spending over $100 million to restore the bay, conditions have
continued to grow worse. Twenty years ago, the bay supported over six
thousand oystermen. There are now fewer than 500.
Efforts to repopulate the bay via hatcheries have been carried out by
a group called the Oyster Recovery Partnership, with some success.
They recently placed 6 million oysters on eight acres (32,000 m2)
of the Trent Hall sanctuary. Scientists from the Virginia
Institute of Marine Science at the College of William & Mary claim
that experimental reefs created in 2004 now house 180 million native
oysters, Crassostrea virginica, which is far fewer than the billions
that once existed.
There are several magazines and publications that cover topics
directly related to the
Chesapeake Bay and life and tourism within the
The Capital, a newspaper based in Annapolis, reports about news
pertaining to the
Western Shore of
Maryland and the Annapolis
Chesapeake Bay Magazine and Prop
Talk focus on powerboating,
while SpinSheet focuses on sailing.
Beautiful Swimmers: Watermen, Crabs and the
Chesapeake Bay (1976) is a
Pulitzer Prize-winning non-fiction book by
William W. Warner about the
Chesapeake Bay, blue crabs and watermen.
Chesapeake, a 1978 novel by author James A. Michener
John Barth wrote two novels featuring Chesapeake Bay; Sabbatical: A
Romance (1982) centered on a yacht race through the bay, and The
Tidewater Tales (1987) detailed a married couple telling stories to
each other as they cruise the bay.
Jacob Have I Loved
Jacob Have I Loved (1980) by Katherine Paterson, winner of the 1981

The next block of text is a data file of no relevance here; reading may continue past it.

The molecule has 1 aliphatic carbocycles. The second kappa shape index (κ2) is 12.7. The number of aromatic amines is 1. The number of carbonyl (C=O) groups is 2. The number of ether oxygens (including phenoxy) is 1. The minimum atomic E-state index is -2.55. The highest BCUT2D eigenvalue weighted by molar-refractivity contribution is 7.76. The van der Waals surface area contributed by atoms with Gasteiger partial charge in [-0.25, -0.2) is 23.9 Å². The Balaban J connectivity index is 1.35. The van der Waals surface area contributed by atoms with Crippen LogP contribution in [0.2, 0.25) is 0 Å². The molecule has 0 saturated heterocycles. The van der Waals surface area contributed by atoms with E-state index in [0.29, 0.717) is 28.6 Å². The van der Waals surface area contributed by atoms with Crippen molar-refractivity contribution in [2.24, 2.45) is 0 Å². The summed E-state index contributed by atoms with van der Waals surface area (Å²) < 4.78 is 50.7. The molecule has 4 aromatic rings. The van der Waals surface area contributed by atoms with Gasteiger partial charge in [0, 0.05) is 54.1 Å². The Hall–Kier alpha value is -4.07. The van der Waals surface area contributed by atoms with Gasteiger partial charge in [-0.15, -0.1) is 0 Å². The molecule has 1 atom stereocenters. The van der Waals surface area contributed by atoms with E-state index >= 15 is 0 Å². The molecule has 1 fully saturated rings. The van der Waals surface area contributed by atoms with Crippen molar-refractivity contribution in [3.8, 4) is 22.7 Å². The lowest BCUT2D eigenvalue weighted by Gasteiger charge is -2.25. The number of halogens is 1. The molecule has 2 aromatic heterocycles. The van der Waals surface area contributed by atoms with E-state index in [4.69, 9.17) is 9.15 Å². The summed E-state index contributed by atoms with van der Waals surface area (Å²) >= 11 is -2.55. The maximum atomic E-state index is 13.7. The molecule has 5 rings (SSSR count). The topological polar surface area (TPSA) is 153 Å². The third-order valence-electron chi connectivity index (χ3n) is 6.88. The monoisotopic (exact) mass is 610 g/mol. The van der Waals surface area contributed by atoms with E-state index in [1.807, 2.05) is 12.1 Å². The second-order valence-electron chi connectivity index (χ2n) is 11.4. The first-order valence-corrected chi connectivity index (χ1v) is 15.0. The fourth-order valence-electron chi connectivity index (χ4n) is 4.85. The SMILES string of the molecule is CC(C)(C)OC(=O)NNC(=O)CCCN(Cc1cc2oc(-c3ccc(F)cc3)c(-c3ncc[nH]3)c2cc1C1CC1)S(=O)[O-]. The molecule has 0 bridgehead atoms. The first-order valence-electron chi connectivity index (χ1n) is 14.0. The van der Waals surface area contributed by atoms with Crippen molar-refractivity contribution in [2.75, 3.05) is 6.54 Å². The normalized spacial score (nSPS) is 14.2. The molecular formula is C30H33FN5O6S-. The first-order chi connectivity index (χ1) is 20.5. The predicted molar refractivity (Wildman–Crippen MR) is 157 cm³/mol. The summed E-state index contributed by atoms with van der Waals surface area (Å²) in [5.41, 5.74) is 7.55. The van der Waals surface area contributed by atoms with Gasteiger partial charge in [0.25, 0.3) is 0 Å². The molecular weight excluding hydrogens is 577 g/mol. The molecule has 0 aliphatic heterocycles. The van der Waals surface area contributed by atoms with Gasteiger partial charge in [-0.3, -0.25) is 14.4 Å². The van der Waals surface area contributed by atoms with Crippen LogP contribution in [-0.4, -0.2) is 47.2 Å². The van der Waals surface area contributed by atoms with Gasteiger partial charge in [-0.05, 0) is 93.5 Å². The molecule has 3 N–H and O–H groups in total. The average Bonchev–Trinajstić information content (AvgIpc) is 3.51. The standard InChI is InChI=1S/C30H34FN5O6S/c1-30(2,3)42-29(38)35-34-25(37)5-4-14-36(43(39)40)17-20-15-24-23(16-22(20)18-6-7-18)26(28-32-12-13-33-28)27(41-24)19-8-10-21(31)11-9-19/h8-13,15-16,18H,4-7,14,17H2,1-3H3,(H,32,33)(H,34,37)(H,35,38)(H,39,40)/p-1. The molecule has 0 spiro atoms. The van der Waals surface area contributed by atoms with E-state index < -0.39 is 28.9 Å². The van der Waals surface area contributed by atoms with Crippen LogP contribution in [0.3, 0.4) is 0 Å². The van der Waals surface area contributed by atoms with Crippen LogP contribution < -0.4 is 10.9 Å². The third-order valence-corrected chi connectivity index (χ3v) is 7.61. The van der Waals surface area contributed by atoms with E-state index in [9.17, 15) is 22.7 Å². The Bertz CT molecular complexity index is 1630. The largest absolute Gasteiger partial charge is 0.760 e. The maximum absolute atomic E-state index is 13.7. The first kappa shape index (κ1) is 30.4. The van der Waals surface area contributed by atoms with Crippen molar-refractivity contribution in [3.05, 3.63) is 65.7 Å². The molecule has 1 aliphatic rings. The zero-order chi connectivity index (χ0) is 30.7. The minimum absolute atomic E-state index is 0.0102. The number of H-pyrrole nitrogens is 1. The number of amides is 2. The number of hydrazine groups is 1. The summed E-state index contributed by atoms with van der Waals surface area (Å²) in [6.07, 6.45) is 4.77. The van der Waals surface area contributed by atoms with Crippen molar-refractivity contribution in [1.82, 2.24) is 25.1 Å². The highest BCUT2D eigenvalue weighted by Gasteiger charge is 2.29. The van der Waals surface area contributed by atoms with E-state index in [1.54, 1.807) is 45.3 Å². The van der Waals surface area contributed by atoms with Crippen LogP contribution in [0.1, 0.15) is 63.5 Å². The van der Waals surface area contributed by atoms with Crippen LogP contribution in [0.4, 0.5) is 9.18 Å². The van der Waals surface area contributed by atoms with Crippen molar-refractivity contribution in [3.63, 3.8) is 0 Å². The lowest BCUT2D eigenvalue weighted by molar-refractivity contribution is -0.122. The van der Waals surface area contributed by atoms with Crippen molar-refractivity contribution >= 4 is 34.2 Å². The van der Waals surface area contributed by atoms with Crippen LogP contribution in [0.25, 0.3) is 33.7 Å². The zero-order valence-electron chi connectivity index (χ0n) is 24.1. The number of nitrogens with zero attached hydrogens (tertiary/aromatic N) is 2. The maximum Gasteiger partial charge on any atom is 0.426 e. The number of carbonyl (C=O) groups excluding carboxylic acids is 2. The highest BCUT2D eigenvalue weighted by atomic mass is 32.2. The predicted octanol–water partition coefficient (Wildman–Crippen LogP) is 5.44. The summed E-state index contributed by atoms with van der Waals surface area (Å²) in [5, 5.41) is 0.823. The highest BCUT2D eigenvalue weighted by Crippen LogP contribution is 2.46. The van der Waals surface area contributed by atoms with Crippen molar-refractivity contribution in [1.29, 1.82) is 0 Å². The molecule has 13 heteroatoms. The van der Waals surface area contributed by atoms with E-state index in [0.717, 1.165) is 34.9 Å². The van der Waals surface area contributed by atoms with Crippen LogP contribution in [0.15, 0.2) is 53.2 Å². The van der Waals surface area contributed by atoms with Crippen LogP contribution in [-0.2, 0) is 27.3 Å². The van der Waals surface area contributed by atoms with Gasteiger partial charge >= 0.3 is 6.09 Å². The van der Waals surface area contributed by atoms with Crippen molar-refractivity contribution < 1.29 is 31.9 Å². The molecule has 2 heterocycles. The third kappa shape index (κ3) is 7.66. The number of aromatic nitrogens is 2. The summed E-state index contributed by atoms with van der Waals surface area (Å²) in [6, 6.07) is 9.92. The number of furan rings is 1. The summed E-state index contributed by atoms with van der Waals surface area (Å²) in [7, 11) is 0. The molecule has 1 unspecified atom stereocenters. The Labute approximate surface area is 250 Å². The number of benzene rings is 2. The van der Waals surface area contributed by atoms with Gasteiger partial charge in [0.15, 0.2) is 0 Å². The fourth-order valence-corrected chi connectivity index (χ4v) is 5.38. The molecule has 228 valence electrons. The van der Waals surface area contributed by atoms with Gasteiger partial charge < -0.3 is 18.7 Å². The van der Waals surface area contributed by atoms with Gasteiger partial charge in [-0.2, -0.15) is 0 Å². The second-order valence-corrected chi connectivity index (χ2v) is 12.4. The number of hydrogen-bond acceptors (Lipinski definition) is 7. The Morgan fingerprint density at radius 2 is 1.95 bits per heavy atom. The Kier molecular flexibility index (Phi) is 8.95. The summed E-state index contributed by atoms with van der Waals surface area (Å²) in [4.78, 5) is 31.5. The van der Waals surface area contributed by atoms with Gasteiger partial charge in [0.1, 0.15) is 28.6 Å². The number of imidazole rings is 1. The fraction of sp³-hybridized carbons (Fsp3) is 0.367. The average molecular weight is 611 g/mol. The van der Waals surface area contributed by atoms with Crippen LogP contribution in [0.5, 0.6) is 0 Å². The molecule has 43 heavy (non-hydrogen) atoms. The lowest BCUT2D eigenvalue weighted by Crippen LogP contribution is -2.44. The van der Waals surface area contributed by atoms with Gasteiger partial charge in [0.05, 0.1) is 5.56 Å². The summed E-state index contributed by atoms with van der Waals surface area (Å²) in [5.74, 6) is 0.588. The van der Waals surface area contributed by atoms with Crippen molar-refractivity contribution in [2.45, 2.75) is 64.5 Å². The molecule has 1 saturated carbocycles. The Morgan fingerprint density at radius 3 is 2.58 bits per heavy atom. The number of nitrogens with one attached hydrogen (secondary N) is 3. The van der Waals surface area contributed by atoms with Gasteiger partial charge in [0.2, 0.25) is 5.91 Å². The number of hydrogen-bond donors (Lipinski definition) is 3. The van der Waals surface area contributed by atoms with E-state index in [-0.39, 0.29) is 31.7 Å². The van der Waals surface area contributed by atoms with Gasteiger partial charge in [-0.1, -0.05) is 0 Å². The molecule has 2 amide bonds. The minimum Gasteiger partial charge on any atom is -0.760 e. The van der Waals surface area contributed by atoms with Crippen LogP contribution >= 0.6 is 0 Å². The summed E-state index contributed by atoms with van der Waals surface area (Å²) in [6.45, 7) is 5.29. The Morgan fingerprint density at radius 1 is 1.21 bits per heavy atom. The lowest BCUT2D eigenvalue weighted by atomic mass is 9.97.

Newbery Medal. This is a novel about the relationship between two
sisters in a waterman family who grow up on an island in the bay.
In Tom Clancy's 1987 book Patriot Games, the main protagonist Jack
Ryan lives on the fictional Peregrine Cliffs which overlook the
Class conflict between waterman people and wealthy newcomers was
portrayed in Priscilla Cummings's novel Red Kayak.
Cynthia Voigt's Tillerman series, starting with Dicey's Song, are set
Crisfield on the Chesapeake Bay.
The Bay, a 2012 found footage-style eco-horror movie about a pandemic
due to deadly pollution from chicken factory farm run-off and mutant
isopods and aquatic parasites able to infect humans.
Singer and songwriter Tom Wisner recorded several albums, often about
the Chesapeake Bay.
The Boston Globe
The Boston Globe wrote that Wisner "always tried
to capture the voice of the water and the sky, of the rocks and the
trees, of the fish and the birds, of the gods of nature he believed
still watched over it all." He was known as the Bard of the
The 1976 hit "Moonlight Feels Right" by Starbuck refers to Chesapeake
Bay: "I'll take you on a trip beside the ocean / And drop the top at
Chesapeake Bay Interpretive Buoy System
Chesapeake Bay Retriever